?I read that AF cant be cured, but then read people who have ablations, cardioversions who say it worked, is this not classed as cured? I appreciate as with anything in life conditions/diseases can come back whether it be due to illness,age, lifestyle etc... but the positive in me sees this as cured, for now atleast rather than think its just a waiting game till the next time.

?Are there higher success rates for any procedure in particular or is it purely on a personal level.

?I see myself as still young,& I am so desperate to get myself back to the old me who was very confident, outgoing with hopes & dreams for me & my family.

?Thankyou for taking the time to read this, your help means a lot to me, thankyou.


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  • Posted

    Hi Dean, My reply to you is to try and stay positive, AF is very common and if controlled well with medication there is no reason why you can't lead an ordinary active life. I know it's difficult coming to terms with it all and we have all looked for the cause without any success, just seams to be 'one of those things' so management is the way forward. Self help can eliminate some of the symptoms such as not overeating, keep alcohol to a minimum, only drink decaf coffee and tea, no spicy food,  cut right down on wheat products and get plenty of fresh air and exercise, and of course try not to stress ( which I know is not easy). I have permanent AF and prior to diagnosis was a very active person (71 year old), once the meds were sorted I was very determined to still live life to the full and it hasn't stopped me doing anything I want such as holidays abroad and cruises. Hope you get on OK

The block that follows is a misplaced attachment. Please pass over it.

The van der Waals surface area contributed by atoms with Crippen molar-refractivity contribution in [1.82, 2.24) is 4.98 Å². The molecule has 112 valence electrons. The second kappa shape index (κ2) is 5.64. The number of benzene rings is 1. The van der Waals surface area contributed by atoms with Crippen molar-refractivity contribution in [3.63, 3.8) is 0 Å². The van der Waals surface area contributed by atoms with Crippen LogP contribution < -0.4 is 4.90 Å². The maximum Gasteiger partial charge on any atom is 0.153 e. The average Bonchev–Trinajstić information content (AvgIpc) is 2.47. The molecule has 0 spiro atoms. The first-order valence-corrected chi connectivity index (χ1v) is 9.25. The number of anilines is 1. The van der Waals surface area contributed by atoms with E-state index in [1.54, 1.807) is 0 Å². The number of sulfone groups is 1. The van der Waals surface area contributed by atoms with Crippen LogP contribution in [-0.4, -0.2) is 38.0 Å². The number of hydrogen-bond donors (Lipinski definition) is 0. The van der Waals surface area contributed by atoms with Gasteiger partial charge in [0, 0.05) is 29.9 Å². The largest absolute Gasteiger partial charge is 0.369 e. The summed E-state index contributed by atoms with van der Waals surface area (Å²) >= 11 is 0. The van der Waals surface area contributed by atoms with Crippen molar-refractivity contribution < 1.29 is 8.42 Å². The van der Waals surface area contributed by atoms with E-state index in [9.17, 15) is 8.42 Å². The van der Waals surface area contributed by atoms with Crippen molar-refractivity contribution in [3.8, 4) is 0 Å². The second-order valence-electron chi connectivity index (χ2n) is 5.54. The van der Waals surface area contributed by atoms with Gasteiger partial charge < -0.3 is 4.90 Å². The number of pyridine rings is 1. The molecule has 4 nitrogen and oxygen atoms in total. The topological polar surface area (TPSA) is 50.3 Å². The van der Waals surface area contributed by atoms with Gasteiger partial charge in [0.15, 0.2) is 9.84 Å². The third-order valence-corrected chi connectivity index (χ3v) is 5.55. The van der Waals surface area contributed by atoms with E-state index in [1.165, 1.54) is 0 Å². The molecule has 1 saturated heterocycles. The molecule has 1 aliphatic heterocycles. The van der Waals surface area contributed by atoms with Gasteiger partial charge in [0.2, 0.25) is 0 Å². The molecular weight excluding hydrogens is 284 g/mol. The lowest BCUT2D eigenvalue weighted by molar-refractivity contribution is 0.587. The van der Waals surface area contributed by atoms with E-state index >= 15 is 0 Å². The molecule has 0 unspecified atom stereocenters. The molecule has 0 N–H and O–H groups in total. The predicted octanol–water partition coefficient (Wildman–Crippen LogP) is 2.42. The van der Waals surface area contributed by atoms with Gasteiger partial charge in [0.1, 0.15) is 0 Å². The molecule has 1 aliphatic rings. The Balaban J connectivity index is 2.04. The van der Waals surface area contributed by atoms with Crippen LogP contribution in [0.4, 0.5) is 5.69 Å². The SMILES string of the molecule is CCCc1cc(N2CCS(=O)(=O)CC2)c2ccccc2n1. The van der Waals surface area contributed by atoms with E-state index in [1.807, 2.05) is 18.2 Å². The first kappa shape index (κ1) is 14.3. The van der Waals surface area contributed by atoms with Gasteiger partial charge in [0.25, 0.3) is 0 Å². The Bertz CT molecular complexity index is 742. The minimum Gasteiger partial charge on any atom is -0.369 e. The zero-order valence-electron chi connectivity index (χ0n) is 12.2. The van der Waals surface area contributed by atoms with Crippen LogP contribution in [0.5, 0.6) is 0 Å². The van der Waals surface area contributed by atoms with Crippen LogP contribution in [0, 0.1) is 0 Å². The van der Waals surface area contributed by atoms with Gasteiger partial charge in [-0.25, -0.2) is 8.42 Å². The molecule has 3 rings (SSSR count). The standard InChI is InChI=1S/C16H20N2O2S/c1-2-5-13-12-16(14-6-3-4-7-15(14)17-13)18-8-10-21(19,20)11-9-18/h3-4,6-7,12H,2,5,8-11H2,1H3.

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    • Posted

      Hi sue, absolutely!!! at first I did let this take over my entire life, I lost confidence I didn't want to go out, everytime I felt something strange I feared for the worse. Its scary how anxiety can quickly take control. But with incredible support from my wife & family I am in a far better place mentally.

      ?Ive changed eating habits to help, I was recommended to have reduce alcohol but as I wasn't really a big drinker anyway  ive just totally stopped (although I have had the urge just lately to have an occasional guiness) be nice to add a bit of normality again or am I just trying to convince myself its ok to have a drink, lol.

      ?Ive cut out all coffee, that was my biggest problem, I didn't realise how much coffee I was drinking until it was bought to my attention. All I drink now is, Tea, camomile tea, mint & ginger tea plus about 8pints of water each day.

      ?I have an incredibly stressful job, wish I could look elsewhere but after being there 26yrs, I feel I may cause more stress trying to start again somewhere.